To compensate for my height (and because I like them), I wear heels at the office, but I also live in a very walkable city and wear flats on my commute. So, the real problem is the wear and tear on my trouser hem from dragging on the ground. Why don’t I get them hemmed, you wonder? Then, the trousers would be too short for the heels; I needed a different solution.
The Job: A cute, easy, and temporary way to keep my trousers from dragging on the ground as I commute to work.
The Initial Solutions:
The Problem Demographics Can’t Account For: I wanted something that was cute AND functional. I don’t cycle and those straps look ridiculous.
The Actual Solution: Poppy Clips. It took me a lot of keyword searches to find this company.
How I use poppy clips is NOT how Poppy Clips markets their product line. They’re “Accessories that Pop”. They’re intended to be an accessory the same way jewelry is—doesn’t solve a functional problem just adds some color, some “pop”, to your outfit. Which is a perfectly fine solution for someone looking to solve the problem of a drab wardrobe.
But as someone who wears very little jewelry, I would never buy Poppy Clips to just add “pop” to my wardrobe. I see adding them to my clothes the same way I once viewed the mock turtleneck (useless and WHY?!).
No offense to Poppy Clips, because while I’m not their target audience for how they actually market the product, I am a big advocate for how I use them. Other professional women commuting to work in their flats, but changing into heels, see me wearing them and want to solve the exact same problem. I’ve lost count how many women I’ve told about Poppy Clips.
Key Questions to Answer
Maybe Poppy Clips worked through the following key questions and even considered marketing poppy clips to short women who would like to not replace trousers more often due to wear and tear and decided it wasn’t a big enough market or it simply isn’t their vision for their product. Regardless, for a business looking to implement the JTBD framework, the following questions are a good place to start:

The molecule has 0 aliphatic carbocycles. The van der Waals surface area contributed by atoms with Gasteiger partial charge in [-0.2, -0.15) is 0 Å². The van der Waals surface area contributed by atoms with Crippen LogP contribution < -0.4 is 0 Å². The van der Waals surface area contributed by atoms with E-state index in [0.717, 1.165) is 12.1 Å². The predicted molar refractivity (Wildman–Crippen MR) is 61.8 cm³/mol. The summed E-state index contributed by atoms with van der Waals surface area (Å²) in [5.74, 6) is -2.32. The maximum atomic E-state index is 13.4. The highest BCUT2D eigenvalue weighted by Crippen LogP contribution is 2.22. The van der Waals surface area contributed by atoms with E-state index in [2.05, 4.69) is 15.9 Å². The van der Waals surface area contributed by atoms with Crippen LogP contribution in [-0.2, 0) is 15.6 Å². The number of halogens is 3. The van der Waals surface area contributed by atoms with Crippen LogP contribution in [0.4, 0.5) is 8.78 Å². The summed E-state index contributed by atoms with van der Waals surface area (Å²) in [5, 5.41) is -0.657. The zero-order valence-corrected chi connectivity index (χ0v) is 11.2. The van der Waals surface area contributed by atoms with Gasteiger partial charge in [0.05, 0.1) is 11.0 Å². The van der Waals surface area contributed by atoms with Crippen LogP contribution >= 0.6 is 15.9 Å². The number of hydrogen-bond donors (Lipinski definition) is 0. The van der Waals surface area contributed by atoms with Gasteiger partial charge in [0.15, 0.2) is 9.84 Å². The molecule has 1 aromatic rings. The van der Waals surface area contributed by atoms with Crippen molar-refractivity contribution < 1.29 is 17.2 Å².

• Customer problem – What problem do we want to solve?
• Target audience – Who is the solution for?
• Vision – Why are we solving this problem?
• Strategy – How do we do this?
• Goals – What do we ultimately want to achieve?
Only after those questions are answered, can a business make sense of the exact features their product or service should have.
Building features is easy, building the right features for the right people is challenging – Nikkel Blaase
While widely accepted these days, I suspect some businesses still shy from using the JTBD framework because it requires time and resources to talk to real customers A lot of User Personas, while they should also be informed by customer interviews, can be gleaned from segmenting data and metrics. JTBD requires talking about a product or service in context to get at what is motivating a customer to use (or not use) a particular product or service.
Arguably, for a business that is willing to engage with customers in this way, they will learn in greater detail what problem their customers really want solved, which will allow them to change and adapt as needed more quickly. User personas won’t get you to that point at the same pace.